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Korean Methodists choose Florida church for conference

Korean Methodists choose Florida church for conference

FORT LAUDERDALE – About 150 Korean-American UMC pastors and mission leaders from across the U.S. are expected to gather next week for a missions conference at the Korean UMC of South Florida.

Rev. Judy Chung

The three-day conference kicks off Monday and features Rev. Judy Chung, associate general secretary of the New York-based General Board of Global Ministries, as the keynote speaker.

The Fort Lauderdale church, led by senior pastor Chan-young Jang, primarily serves a first-generation Korean-speaking congregation and reflects the culture’s historic fervor for mission work.

Pastor Chris Baik, who serves the KUMC’s English-speaking ministry, said Korean Christians understand what it means to be radically changed by the Gospel.

“Korean Christianity just celebrated 100 years,” Baik said. “The power of the influence of mission work is all still very vivid to Korean Christians and churches. I heard directly from my grandfather how the Gospel changed Korea.”

South East District Superintendant Craig Nelson said the congregation’s enthusiasm for missions is evident.

“I have found them to be an incredibly mission-minded church that simply goes wherever and whenever they are invited,” he said. “I have admired and honored them for that.”

Chung said by email that the Fort Lauderdale congregation is inspirational in terms of passion and commitment for mission.

“This church is a good example of Korean American Methodists,” Chung said.

“One, mission is a part of their overall vision for the church; two, they live out their passion and commitment to mission as each small group sponsors/supports at least one missionary and one mission project through prayer, giving, and volunteering; three, several people that I spoke to have gone on a number of mission trips and expressed such compassion about the people that they are in mission with and expressed great enthusiasm about their mission work/project; four, the church designates a significant portion of their overall budget to support mission in lieu of building a bigger building for themselves.”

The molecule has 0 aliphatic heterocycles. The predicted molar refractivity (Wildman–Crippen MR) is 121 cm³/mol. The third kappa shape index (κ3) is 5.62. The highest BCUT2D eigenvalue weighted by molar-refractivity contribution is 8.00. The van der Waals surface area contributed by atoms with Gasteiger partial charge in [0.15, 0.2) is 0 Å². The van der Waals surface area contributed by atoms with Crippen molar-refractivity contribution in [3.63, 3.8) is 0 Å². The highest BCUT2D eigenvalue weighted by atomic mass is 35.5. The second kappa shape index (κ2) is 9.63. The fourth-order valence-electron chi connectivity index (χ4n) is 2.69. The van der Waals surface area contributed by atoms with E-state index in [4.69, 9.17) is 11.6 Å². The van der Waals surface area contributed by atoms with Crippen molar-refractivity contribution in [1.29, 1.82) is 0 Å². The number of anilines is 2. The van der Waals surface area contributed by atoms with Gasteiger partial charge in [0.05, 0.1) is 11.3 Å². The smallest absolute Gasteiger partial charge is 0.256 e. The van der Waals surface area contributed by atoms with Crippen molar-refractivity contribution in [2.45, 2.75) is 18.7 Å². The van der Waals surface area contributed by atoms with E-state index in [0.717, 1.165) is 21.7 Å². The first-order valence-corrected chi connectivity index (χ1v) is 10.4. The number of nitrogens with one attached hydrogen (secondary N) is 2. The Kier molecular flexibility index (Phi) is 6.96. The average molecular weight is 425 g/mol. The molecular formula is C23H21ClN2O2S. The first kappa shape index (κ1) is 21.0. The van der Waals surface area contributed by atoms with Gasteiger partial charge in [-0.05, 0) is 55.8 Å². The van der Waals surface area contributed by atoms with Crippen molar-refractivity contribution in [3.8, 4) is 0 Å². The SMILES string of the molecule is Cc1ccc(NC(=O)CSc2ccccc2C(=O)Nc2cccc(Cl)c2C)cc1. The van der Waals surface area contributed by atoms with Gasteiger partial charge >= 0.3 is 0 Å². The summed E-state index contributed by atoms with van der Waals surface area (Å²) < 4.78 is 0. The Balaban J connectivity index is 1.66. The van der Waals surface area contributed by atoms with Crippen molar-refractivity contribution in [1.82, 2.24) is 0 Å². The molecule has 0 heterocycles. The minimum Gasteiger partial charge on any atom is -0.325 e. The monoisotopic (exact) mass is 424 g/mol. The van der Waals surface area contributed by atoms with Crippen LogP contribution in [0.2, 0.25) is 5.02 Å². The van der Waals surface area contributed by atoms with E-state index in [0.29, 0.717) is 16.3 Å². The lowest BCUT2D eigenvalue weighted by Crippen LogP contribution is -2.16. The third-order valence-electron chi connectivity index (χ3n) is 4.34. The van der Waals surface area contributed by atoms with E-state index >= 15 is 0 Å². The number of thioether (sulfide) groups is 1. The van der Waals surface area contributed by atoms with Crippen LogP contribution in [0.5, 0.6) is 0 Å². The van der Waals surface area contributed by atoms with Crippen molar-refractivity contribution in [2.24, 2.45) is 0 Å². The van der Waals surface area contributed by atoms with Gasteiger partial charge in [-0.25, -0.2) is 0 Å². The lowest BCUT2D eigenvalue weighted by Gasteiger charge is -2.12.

Chung will be talking about the priorities of Global Ministries and plans to explore how Korean UMCs can tap into the agency’s resources to strengthen and expand their mission work.

Additionally, Chung will be highlighting: 

  • the “Young Adult Mission Service”;
  • the “Korean Language Individual Volunteer Program,” which discusses how, for the first time, Global Ministries will offer Korean language training for Korean-American United Methodists in 2013;
  • the “In Mission Together” transformational partnership initiative, which encompasses local churches entering partnership covenants with new churches.

“The Fort Lauderdale conference is a fruit of the work of all of our Methodist mission throughout history,” Chung said.

“And this conference shows us how we, as the United Methodists, are continuing to be used by God to be in mission with people around the world. I think this is an occasion for the general United Methodist community to celebrate with Korean Americans and to commit to work together in expanding God’s mission around the world.”

Korean message from KUMC of South Florida
Photo from

Pastor Chris Baik said that part of the unique giftedness of Korean Americans in mission comes from understanding that “God has blessed us to be a blessing to others.”

“Coming to America was about the dream, about prosperity, wealth, and stability,” Baik said.

”But the more we live here, we realize that God brought us here – to another culture and language – to see our children have incredible mission in the language of English. We can travel anywhere in the world freely now, especially to the ends of the earth.”

Among those planning to speak at the conference is missionary Simon Kim from the KUMC’s mission in Haiti.

Members of the planning team slated to attend include Rev. Dr. Kyunglim Shin Lee, Wesley Seminary vice president; Mirhang Baik, the In Mission Together coordinator for central Asia; Rev. Seungwoo Lee, chairperson of the Global Mission Network and senior pastor of National Korean UMC in Maryland; and June Kim from the United Methodist Committee on Relief staff.

Keynote speaker Chung said she believes The United Methodist Church is well-equipped to engage the unique challenges of global ministry in the 21st century.

“The UMC is a global church with so many resources, including a rich heritage and commitment to mission,” Chung said.

“I believe, as we open ourselves to the ways that God is leading us, seeking to share out the abundance that God has blessed us with, and willingly offering ourselves to one another, God will equip us to address and overcome the challenges of global ministry in the 21st century.”